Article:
Infant and Child Development

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Volume 21 Issue 3 (May/June 2012), Pages 1-324

Infants Anticipate Others' Social Preferences (pages 239-249)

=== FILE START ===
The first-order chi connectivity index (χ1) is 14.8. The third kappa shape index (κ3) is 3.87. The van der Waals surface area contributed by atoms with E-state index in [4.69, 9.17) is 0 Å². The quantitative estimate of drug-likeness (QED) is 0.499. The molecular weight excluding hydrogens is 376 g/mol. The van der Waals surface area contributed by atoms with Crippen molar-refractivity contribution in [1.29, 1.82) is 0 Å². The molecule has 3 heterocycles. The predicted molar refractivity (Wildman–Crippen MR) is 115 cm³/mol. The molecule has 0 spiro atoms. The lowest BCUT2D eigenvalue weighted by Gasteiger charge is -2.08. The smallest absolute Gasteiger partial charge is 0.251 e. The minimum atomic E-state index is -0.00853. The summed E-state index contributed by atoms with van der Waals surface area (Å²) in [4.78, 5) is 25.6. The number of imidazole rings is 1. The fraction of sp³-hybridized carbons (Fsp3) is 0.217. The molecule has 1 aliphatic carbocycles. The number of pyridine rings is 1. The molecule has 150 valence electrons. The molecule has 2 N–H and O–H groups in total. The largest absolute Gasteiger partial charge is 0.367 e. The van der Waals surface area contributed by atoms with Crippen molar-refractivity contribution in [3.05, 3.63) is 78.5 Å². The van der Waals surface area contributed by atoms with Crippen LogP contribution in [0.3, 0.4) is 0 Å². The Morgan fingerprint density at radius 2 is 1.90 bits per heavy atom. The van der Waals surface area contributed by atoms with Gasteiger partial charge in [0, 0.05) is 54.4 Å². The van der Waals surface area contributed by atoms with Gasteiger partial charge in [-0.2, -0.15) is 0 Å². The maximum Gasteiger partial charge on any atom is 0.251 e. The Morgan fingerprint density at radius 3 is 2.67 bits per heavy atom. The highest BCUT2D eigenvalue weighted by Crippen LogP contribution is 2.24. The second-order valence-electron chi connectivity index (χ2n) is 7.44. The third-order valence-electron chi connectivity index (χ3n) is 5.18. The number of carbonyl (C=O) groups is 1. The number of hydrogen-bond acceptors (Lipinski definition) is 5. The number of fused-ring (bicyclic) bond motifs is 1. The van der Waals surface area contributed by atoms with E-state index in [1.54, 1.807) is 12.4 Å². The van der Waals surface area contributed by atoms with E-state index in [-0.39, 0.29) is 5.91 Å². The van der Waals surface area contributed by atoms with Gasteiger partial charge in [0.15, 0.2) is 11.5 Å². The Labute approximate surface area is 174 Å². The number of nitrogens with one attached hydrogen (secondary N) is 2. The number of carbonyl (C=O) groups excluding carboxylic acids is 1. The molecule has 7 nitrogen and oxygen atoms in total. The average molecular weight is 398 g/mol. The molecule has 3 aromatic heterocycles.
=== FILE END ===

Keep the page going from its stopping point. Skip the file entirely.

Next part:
In the current eye‐tracking study, we explored whether 12‐month‐old infants can predict others' social preferences. We showed infants scenes in which two characters alternately helped or hindered an agent in his goal of climbing a hill. In a control condition, the two characters moved up and down the hill in identical ways to the helper and hinderer but did not make contact with the agent; thus, they did not cause him to reach or not reach his goal. Following six alternating familiarization trials of helping and hindering interactions (help–hinder condition) or up and down interactions (up–down condition), infants were shown one test trial in which they could visually anticipate the agent approaching one of the two characters. As predicted, infants in the help–hinder condition made significantly more visual anticipations toward the helping than hindering character, suggesting that they predicted the agent to approach the helping character. In contrast, infants revealed no difference in visual anticipations between the up and down characters. The up–down condition served to control for low‐level perceptual explanations of the results for the help–hinder condition. Thus, together the results reveal that 12‐month‐old infants make predictions about others' behaviour and social preferences from a third‐party perspective. Copyright © 2012 John Wiley & Sons, Ltd.

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